As a minimalist and student of Stoicism, I’ve been intrigued by and read lots about this movement. I’ve even locked horns with the movement’s most popular spokesperson. Steven Kurutz does a nice job explaining the phenomenon. And he provides lots of good links for readers who want to dig deeper.
There’s lots to admire about FIRE folks, but too many of the movement’s advocates wrongly assume anyone can save $1m and retire in their 30’s. They argue on their numerous blogs that people can do it if they only follow their steps which start with securing a high paying job usually in engineering or computer software. To which Kurutz writes:
“They are. . . benefiting from an lengthy bull run in the stock market and, in some cases, the privilege of class, race, gender and background. It’s difficult to retire at 40 if you work a minimum-wage job, say, or have crushing student-loan debt, or did not have the same opportunities as others because you grew up poor in a crime-ridden neighborhood.”
Those two sentences will not go unchallenged by the FIRE orthodoxy. Probably skimping on humanities and social science courses in college, FIRE zealots tend to overlook the fact that the US economy is not a level playing field. Their counter arguments will not be convincing. It’s their blindspot.
It’s okay that they have a blindspot, because there’s a lot to admire about the movement, including the practitioners’ disciplined saving, their rejection of mindless consumerism, their emphasis on family, and their determined nonconformity especially in creating non-work identities.
You don’t know because Jack was right.
I hope it’s a lot less than mine. All numbers are approximations.
• 40 weeks x 4 days commuting per week = 160 round trips of about 65 miles = 10,400 miles/year. Divided by 36 miles per gallon = 289 gallons x $3.25/gallon = $939. Because I like round numbers, let’s say the cost of gas continues creeping upwards, so let’s round up to $1,000 year in gas.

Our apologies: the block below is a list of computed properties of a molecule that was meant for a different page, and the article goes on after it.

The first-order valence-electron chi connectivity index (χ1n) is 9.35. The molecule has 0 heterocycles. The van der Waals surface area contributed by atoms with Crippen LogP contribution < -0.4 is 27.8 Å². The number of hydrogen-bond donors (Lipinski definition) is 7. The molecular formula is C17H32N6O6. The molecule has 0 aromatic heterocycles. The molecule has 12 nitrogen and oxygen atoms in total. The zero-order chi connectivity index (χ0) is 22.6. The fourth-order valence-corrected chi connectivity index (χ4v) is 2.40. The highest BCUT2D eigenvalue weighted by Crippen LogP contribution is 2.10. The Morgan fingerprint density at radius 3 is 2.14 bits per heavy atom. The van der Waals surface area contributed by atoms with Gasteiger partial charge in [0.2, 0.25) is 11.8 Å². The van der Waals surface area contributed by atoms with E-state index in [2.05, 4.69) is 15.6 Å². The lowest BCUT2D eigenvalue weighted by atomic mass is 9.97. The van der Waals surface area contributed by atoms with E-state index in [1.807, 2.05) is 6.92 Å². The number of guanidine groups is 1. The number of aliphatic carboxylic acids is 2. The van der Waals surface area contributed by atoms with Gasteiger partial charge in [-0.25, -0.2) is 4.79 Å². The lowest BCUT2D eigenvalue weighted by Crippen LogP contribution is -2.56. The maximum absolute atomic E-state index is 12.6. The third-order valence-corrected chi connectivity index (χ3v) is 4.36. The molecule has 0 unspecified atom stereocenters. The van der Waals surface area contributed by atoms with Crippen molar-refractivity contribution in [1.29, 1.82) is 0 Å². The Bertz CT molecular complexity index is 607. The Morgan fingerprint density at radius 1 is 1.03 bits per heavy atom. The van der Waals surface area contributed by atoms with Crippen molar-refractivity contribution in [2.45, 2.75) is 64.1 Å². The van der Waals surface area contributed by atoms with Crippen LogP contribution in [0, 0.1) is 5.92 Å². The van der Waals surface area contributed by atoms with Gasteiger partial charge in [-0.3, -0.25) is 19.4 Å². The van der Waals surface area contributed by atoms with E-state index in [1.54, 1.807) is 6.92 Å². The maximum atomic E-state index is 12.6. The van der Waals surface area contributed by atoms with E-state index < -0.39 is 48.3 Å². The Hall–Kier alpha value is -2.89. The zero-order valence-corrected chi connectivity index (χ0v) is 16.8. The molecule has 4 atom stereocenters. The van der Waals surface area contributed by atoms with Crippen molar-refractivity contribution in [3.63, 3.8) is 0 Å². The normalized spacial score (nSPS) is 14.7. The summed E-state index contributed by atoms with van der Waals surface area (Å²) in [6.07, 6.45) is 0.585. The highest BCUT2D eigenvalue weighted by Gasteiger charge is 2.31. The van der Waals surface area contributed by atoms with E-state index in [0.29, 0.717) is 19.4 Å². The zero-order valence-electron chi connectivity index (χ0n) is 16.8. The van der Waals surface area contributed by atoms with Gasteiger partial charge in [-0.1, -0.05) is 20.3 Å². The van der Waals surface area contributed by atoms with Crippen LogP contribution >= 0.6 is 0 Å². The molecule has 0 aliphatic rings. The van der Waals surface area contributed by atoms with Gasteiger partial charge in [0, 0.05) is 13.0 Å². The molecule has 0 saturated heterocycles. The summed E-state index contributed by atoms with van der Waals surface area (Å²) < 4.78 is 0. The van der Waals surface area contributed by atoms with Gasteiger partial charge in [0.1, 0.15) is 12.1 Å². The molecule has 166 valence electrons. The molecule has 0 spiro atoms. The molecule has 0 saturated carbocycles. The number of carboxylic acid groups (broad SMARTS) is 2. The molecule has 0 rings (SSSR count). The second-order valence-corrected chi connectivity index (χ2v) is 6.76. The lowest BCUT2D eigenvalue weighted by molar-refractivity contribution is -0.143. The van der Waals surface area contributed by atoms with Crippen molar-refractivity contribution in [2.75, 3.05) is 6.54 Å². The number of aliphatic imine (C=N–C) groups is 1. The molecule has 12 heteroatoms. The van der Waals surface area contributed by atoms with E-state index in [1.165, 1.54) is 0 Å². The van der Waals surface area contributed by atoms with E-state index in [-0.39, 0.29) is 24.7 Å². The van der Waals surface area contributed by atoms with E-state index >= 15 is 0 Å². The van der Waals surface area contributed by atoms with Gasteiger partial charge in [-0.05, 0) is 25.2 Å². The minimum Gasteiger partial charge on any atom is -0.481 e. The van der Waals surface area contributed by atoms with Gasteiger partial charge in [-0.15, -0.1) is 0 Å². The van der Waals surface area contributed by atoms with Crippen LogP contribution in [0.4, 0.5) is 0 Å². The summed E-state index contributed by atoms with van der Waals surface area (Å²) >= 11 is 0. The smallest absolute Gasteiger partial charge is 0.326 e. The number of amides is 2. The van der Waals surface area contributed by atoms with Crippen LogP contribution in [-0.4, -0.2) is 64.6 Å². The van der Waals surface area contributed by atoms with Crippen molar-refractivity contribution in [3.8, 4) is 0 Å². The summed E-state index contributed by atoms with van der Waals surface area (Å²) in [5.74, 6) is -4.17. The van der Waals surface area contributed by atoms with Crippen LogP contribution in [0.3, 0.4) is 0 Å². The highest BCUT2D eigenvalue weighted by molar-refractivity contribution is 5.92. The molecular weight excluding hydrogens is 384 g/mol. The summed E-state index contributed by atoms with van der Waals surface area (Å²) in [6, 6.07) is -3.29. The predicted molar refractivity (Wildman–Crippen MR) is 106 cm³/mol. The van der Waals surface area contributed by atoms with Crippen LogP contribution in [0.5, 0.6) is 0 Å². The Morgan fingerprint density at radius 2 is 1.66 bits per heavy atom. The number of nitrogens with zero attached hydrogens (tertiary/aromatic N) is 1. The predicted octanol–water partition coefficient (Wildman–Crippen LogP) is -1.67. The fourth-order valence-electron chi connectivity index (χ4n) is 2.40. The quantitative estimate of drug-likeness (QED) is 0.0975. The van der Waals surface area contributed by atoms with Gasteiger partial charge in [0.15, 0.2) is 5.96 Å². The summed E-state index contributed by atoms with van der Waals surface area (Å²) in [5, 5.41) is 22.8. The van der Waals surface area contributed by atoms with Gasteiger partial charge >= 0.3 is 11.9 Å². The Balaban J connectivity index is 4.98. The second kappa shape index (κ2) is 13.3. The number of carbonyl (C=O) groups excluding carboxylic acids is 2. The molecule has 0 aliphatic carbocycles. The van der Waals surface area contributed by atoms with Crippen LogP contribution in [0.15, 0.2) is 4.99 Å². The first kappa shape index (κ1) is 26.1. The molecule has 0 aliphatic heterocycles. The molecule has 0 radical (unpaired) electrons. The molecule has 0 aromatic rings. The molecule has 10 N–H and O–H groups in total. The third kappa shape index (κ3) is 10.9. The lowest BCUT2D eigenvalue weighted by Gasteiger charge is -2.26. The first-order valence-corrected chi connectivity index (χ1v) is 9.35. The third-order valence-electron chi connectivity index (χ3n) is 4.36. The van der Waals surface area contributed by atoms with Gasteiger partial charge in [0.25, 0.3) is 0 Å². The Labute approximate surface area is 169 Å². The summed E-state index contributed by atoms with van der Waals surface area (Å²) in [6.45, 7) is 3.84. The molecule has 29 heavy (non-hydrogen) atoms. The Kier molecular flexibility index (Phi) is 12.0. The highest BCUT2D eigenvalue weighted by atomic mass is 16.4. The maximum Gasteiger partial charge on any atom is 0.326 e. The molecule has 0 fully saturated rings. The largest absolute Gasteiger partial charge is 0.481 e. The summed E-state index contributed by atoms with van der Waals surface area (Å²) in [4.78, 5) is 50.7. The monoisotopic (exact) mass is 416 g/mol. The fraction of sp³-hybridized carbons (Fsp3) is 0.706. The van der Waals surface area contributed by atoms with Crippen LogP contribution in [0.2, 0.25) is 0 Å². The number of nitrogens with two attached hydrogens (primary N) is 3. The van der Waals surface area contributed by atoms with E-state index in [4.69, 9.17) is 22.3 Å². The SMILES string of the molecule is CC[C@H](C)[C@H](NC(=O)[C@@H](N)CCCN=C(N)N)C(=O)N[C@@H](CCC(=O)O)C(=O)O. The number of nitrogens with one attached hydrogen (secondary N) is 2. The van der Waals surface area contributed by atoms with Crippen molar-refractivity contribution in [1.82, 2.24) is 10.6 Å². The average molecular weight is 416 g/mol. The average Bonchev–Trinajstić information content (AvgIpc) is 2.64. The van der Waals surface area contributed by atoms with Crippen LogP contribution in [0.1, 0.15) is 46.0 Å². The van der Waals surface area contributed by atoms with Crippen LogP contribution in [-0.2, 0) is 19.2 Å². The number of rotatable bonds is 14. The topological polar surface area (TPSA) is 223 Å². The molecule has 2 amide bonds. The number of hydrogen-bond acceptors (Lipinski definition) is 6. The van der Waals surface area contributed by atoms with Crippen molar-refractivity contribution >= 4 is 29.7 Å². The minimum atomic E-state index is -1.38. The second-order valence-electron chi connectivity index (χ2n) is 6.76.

• $846 in insurance, but since 20% of my mileage is non-work, let’s pencil that in as $677 (I will resist rounding).
• Approximately $500 in routine services, tires, general wear and tear, so a work adjusted total of $400.
• 80% of my $65 annual registration is $52.
• I paid $38.5K for my car in 2015. Let’s assume it will be worth $5.5k in 2024 when it will have 150k on it. That’s $33k in depreciation over ten years or $3.3k per year.
So $1,000 gas + $677 insurance + $400 in maintenance + $52 in registration + $3,300 in depreciation = $5,429. Are we done? Unfortunately, no, we’re not even close.
Why? Because I haven’t added in the cost of my time spent behind the wheel. Without traffic, my 65 mile roundtrip commute takes 1:25-ish, adjusting for traffic, let’s call it 1:40, or 6 hours and 40 minutes per week for a grand total of 267 hours per year or nearly 7 weeks of full time work sitting behind the wheel.
Hmm, how to value that time? If you or your workplace want to hire me to edit or write something or consult on a work or life problem, I’ll charge something north of $100/hour, but that doesn’t mean all my time is that valuable. How much should we discount my commute time? By half? If my commute time is worth $50/hour, that adds $13,350 to the above total. What if we discount it by half again, using $25/hour as our estimation, then we add $6,675 to our previous total.
At $25/hour, it costs me $12,104 to work each year. At $50/hour, $18,779.
Drumroll. This is as painful a sentence as I’ve written in a long time. It costs me somewhere between $12,000 and $19,000 getting to and from work each year.
If you’ve ever read one of my 1,348 posts and thought there was some semblance of intelligence evident within it, this 1,349th one should disabuse you of that idea forever and ever amen.